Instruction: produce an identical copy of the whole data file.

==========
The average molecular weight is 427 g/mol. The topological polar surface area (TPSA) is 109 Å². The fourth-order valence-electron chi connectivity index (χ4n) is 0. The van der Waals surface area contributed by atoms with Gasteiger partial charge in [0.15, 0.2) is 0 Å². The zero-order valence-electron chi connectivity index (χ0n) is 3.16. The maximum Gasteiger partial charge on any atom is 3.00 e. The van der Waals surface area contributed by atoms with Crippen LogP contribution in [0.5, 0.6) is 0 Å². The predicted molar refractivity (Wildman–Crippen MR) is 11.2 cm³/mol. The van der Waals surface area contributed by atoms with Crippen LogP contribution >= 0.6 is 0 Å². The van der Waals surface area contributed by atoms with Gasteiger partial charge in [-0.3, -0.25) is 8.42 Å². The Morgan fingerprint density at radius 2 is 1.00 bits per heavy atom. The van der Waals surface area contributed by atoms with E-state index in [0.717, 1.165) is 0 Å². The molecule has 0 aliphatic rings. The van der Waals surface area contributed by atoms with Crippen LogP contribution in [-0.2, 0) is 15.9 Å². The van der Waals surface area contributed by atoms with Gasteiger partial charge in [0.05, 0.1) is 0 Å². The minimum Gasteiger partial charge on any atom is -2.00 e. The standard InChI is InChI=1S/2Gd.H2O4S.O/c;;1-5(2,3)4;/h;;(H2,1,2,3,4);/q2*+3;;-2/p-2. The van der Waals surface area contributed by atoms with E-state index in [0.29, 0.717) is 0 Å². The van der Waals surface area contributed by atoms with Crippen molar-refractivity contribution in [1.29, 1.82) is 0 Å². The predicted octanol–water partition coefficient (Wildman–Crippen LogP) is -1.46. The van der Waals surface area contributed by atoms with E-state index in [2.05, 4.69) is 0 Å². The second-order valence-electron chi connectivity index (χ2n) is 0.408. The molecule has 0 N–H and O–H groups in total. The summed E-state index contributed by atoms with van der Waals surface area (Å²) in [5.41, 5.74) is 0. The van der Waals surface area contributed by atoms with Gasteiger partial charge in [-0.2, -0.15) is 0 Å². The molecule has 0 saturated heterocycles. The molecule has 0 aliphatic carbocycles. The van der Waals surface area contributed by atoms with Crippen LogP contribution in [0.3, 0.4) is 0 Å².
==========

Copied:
The average molecular weight is 427 g/mol. The topological polar surface area (TPSA) is 109 Å². The fourth-order valence-electron chi connectivity index (χ4n) is 0. The van der Waals surface area contributed by atoms with Gasteiger partial charge in [0.15, 0.2) is 0 Å². The zero-order valence-electron chi connectivity index (χ0n) is 3.16. The maximum Gasteiger partial charge on any atom is 3.00 e. The van der Waals surface area contributed by atoms with Crippen LogP contribution in [0.5, 0.6) is 0 Å². The predicted molar refractivity (Wildman–Crippen MR) is 11.2 cm³/mol. The van der Waals surface area contributed by atoms with Crippen LogP contribution >= 0.6 is 0 Å². The van der Waals surface area contributed by atoms with Gasteiger partial charge in [-0.3, -0.25) is 8.42 Å². The Morgan fingerprint density at radius 2 is 1.00 bits per heavy atom. The van der Waals surface area contributed by atoms with E-state index in [0.717, 1.165) is 0 Å². The molecule has 0 aliphatic rings. The van der Waals surface area contributed by atoms with Crippen LogP contribution in [-0.2, 0) is 15.9 Å². The van der Waals surface area contributed by atoms with Gasteiger partial charge in [0.05, 0.1) is 0 Å². The minimum Gasteiger partial charge on any atom is -2.00 e. The standard InChI is InChI=1S/2Gd.H2O4S.O/c;;1-5(2,3)4;/h;;(H2,1,2,3,4);/q2*+3;;-2/p-2. The van der Waals surface area contributed by atoms with E-state index in [0.29, 0.717) is 0 Å². The van der Waals surface area contributed by atoms with Crippen molar-refractivity contribution in [1.29, 1.82) is 0 Å². The predicted octanol–water partition coefficient (Wildman–Crippen LogP) is -1.46. The van der Waals surface area contributed by atoms with E-state index in [2.05, 4.69) is 0 Å². The second-order valence-electron chi connectivity index (χ2n) is 0.408. The molecule has 0 N–H and O–H groups in total. The summed E-state index contributed by atoms with van der Waals surface area (Å²) in [5.41, 5.74) is 0. The van der Waals surface area contributed by atoms with Gasteiger partial charge in [-0.2, -0.15) is 0 Å². The molecule has 0 saturated heterocycles. The molecule has 0 aliphatic carbocycles. The van der Waals surface area contributed by atoms with Crippen LogP contribution in [0.3, 0.4) is 0 Å².